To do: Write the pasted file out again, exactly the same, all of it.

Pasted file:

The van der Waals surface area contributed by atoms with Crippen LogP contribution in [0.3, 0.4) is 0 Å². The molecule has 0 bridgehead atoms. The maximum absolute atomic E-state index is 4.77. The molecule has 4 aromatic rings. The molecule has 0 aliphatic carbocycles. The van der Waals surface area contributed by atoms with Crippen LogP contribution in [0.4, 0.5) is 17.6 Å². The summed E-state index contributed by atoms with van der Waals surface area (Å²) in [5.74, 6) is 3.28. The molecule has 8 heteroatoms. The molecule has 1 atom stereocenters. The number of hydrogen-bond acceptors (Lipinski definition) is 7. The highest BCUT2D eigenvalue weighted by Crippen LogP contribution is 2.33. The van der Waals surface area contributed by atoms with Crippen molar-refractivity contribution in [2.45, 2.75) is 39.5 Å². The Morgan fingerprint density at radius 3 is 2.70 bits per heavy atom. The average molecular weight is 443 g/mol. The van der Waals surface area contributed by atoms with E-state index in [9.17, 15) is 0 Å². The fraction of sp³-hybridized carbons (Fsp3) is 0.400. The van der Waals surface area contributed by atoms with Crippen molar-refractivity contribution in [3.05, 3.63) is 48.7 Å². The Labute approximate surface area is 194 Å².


The van der Waals surface area contributed by atoms with Crippen LogP contribution in [0.3, 0.4) is 0 Å². The molecule has 0 bridgehead atoms. The maximum absolute atomic E-state index is 4.77. The molecule has 4 aromatic rings. The molecule has 0 aliphatic carbocycles. The van der Waals surface area contributed by atoms with Crippen LogP contribution in [0.4, 0.5) is 17.6 Å². The summed E-state index contributed by atoms with van der Waals surface area (Å²) in [5.74, 6) is 3.28. The molecule has 8 heteroatoms. The molecule has 1 atom stereocenters. The number of hydrogen-bond acceptors (Lipinski definition) is 7. The highest BCUT2D eigenvalue weighted by Crippen LogP contribution is 2.33. The van der Waals surface area contributed by atoms with Crippen molar-refractivity contribution in [2.45, 2.75) is 39.5 Å². The Morgan fingerprint density at radius 3 is 2.70 bits per heavy atom. The average molecular weight is 443 g/mol. The van der Waals surface area contributed by atoms with E-state index in [9.17, 15) is 0 Å². The fraction of sp³-hybridized carbons (Fsp3) is 0.400. The van der Waals surface area contributed by atoms with Crippen molar-refractivity contribution in [3.05, 3.63) is 48.7 Å². The Labute approximate surface area is 194 Å².